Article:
Dear Carolyn: My family has never been particularly close, emotionally. I have only one sibling, an older sister, who lived nearby until she retired elsewhere about four years ago. (I found out she was moving because my daughter read about it on Facebook — but it is what it is.)
She has one son, who is married and has an adorable young daughter, whom we’ve met, and they live out of state. We were actually pretty close when he was young, and he has always seemed fond of me, calling on holidays and sharing many pictures and videos of his fabulous daughter. When his parents moved away, we stopped seeing them at holidays.
Because I want to maintain some sort of connection with my nephew and his family I began remembering birthdays and Christmas with a check. I just want them to know I care and am thinking of them.
Here’s the puzzle: Each time I’ve sent a check — for wife’s birthday, nephew’s birthday, baby’s birthday, Christmas — it has taken months to be cashed. Finally I said, “Duh! They don’t want/need your money. Stop!” So I included just a cheerful note full of love on their last card.
Was my “Duh!” moment the truth? Should I just keep sending cards with “love you!” messages? It feels nice to be able to give them something. My sister was always very generous to my kids as they were growing up.
Carolyn says: I think you’re right that the checks aren’t meaningful to them, at least not in the way you intend. That’s fine.
Instead of just sending cards minus the checks, though, I hope you’ll rethink your strategy with your family.
I count four different motivations for sending checks: to stay connected, to show you care, to help this young family, to repay your sister’s generosity with your kids. Each of these is valid and worthwhile — but checks didn’t get it all done.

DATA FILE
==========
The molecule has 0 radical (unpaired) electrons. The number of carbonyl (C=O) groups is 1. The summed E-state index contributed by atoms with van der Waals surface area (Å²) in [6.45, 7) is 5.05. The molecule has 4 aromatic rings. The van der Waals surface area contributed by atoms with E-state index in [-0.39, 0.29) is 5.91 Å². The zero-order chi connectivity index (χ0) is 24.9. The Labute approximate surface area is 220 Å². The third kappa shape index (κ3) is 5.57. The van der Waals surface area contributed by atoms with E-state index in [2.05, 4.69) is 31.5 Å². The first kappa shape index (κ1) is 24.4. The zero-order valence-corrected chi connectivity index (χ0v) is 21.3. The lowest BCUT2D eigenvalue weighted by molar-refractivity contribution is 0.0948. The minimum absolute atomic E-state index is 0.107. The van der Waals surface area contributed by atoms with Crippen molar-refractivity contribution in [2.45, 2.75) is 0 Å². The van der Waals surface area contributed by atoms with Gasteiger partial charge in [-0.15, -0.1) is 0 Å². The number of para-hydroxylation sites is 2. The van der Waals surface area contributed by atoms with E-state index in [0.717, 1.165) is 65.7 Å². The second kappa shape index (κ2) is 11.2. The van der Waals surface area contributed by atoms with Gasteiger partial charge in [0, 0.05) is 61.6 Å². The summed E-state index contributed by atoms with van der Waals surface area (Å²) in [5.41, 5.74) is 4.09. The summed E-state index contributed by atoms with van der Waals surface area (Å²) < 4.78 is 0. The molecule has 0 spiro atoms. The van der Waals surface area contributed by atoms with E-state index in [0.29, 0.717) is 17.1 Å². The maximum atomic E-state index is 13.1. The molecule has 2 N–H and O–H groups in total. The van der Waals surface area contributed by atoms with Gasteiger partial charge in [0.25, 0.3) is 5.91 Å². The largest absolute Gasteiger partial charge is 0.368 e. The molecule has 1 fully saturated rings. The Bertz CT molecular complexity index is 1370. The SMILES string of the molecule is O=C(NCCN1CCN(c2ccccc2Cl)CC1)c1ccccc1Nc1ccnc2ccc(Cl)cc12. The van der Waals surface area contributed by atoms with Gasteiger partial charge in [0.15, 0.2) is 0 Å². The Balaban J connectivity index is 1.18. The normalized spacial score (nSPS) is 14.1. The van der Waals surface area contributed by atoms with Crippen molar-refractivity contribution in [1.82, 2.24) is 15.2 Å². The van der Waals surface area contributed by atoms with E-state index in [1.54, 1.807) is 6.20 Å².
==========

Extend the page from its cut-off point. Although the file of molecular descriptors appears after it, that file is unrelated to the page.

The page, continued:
So, what would?
I can think of one that covers caring, paying back and actually helping: Make contributions in their daughter’s name to a tax-deferred education account. That covers your impulse to be generous in kind, and might better suit their needs. They could be affluent enough not to feel much of an effect from, say, $100 on their birthdays, but when it grows into several thousand at tuition time, then you could be Auntie of the Year.
That just leaves connection, which is of course where your family struggles most. I urge you to recognize that what didn’t work for you and your sister — connection by cash — will also not work for you and your nephew.
Instead, it’s going to take more of what did work with you two when he was young. Presence. As in, a pushback against your muscle memory of operating at arm’s length. If you want him in your life, then you’re going to have to try harder to be in his.
Showing up on his out-of-state doorstep is neither practical nor advisable without his encouragement — but you can find out if he would encourage more of your presence by taking the steps that make sense on your end, like inviting him and your sister to spend a holiday with you — or just calling him occasionally when it’s not someone’s birthday. Auntie steps.
E-mail Carolyn Hax at firstname.lastname@example.org, or chat with her at 11 a.m. Friday at washingtonpost.com.